Centamin PLC, Egypt's biggest gold producer, has suspended operations at the Sukari Gold Mine for the second time.
The Egyptian General Petroleum Corporation (EGPC) has demanded Centamin pay almost LE403 million for fuel subsidies dating from between December 2009 and January 2012.
The gold producer has said the EGPC's claim is illegal and arbitrary.
"EGPC has refused to authorise the future supply of diesel to the Sukari Gold Mine until the amount is paid," said company chairman Joseph El-Raghy in a press statement on Thursday.
Fuel supplies have reportedly reached critical levels, forcing management to put the mine on maintenance and halt gold production until the dispute is resolved.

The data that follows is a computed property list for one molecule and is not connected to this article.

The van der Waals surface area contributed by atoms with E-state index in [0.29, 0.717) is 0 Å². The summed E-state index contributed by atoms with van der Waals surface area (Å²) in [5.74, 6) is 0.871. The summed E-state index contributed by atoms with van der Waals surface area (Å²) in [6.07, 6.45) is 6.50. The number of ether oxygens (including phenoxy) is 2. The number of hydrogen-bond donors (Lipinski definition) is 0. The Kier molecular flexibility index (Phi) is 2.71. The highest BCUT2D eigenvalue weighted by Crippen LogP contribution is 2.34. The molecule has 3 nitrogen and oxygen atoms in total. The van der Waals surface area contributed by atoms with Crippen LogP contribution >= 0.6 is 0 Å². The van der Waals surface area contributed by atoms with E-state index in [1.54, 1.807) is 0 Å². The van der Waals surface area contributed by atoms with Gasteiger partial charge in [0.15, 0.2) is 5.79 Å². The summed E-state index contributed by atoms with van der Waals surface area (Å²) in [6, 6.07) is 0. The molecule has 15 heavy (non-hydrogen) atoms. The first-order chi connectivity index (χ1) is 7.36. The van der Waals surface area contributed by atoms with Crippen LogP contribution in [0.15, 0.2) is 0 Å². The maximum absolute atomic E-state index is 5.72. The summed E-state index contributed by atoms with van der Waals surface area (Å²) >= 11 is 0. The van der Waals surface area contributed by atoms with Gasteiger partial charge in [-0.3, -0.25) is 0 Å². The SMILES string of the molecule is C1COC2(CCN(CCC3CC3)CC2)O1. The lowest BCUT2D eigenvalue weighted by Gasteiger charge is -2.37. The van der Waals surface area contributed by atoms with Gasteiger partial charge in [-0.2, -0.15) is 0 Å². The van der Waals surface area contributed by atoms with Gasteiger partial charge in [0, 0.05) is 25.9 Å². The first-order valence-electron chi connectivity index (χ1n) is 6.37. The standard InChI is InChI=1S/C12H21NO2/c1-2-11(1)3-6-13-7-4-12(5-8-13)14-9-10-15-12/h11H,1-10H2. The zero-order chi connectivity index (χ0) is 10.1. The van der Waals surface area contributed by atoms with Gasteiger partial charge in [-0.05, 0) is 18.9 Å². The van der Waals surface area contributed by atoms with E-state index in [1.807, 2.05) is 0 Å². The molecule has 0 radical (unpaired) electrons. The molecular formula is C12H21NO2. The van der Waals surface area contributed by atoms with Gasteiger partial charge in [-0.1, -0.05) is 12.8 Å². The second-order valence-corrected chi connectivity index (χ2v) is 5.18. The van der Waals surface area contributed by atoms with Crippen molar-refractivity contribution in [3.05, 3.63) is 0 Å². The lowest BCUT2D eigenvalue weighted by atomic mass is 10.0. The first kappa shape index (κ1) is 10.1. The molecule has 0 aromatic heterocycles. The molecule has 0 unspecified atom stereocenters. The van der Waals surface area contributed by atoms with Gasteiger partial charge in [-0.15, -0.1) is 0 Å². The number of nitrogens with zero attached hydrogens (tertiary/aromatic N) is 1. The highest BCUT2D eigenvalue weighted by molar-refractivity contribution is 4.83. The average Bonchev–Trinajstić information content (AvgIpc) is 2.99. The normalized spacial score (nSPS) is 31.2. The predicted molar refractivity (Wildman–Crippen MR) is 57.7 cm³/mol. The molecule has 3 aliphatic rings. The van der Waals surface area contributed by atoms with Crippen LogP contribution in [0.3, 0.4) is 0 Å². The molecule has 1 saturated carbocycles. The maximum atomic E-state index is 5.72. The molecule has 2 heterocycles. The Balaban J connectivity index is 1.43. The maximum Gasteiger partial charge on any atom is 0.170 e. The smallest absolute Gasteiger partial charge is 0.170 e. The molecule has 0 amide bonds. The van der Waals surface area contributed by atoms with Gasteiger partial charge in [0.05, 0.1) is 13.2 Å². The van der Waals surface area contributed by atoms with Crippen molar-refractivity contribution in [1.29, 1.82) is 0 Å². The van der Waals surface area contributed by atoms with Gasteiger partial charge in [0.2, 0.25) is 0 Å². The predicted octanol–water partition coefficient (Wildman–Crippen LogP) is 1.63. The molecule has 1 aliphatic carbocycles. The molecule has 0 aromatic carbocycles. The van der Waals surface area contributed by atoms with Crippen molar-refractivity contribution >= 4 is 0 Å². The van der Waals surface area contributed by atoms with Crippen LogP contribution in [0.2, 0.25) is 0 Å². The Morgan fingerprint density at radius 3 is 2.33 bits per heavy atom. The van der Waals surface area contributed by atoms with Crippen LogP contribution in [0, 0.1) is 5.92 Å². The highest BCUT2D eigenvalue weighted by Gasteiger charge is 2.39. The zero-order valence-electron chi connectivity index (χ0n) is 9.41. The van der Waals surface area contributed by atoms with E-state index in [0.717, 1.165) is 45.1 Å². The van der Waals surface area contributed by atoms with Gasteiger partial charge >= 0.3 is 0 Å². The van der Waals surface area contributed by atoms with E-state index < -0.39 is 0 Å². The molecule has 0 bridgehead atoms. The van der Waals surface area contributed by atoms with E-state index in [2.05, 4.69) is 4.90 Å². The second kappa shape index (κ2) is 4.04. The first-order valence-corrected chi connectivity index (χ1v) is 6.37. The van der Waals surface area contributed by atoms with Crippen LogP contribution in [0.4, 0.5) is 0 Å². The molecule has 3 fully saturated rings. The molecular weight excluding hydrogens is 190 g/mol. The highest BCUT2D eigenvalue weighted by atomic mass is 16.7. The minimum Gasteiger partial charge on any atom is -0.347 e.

Ismail Abdel-Khalek, Centamin's head of exploration, told Ahram Online that customs officials had blocked the export of one tonne of gold, citing the need for approval from the finance ministry even though this is not usually required.
"The government seems unwilling to respect its binding contract with Centamin which has been in place since 1995," said Abdel-Khalek.
Centamin declared it would take vigorous steps, through legal or other avenues, to continue gold extraction in Egypt, and declared it had all the necessary permissions from the Egyptian Mineral Resources Authority (EMRA).
The company was compelled to halt production in October, after an Egyptian court ruled its right to operate the Sukari mine was invalid. Centamin launched an appeal against the verdict and resumed its operations shortly afterwards.